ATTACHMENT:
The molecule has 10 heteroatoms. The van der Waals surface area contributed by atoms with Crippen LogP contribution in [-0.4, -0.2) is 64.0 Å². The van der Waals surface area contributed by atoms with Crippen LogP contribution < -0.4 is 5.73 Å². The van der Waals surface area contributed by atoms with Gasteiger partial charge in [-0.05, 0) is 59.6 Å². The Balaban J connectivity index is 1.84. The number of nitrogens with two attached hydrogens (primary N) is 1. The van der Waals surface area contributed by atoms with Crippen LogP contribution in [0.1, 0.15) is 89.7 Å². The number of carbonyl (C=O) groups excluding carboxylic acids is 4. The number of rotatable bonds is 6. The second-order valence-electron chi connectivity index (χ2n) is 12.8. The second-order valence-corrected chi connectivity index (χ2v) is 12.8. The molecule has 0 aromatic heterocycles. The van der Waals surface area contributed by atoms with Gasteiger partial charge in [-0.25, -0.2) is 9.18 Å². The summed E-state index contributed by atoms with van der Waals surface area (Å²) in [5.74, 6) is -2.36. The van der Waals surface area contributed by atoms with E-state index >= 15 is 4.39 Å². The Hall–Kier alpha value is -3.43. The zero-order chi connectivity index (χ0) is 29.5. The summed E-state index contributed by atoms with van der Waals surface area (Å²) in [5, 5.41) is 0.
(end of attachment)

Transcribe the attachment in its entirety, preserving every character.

The molecule has 10 heteroatoms. The van der Waals surface area contributed by atoms with Crippen LogP contribution in [-0.4, -0.2) is 64.0 Å². The van der Waals surface area contributed by atoms with Crippen LogP contribution < -0.4 is 5.73 Å². The van der Waals surface area contributed by atoms with Gasteiger partial charge in [-0.05, 0) is 59.6 Å². The Balaban J connectivity index is 1.84. The number of nitrogens with two attached hydrogens (primary N) is 1. The van der Waals surface area contributed by atoms with Crippen LogP contribution in [0.1, 0.15) is 89.7 Å². The number of carbonyl (C=O) groups excluding carboxylic acids is 4. The number of rotatable bonds is 6. The second-order valence-electron chi connectivity index (χ2n) is 12.8. The second-order valence-corrected chi connectivity index (χ2v) is 12.8. The molecule has 0 aromatic heterocycles. The van der Waals surface area contributed by atoms with Gasteiger partial charge in [-0.25, -0.2) is 9.18 Å². The summed E-state index contributed by atoms with van der Waals surface area (Å²) in [5.74, 6) is -2.36. The van der Waals surface area contributed by atoms with E-state index >= 15 is 4.39 Å². The Hall–Kier alpha value is -3.43. The zero-order chi connectivity index (χ0) is 29.5. The summed E-state index contributed by atoms with van der Waals surface area (Å²) in [5, 5.41) is 0.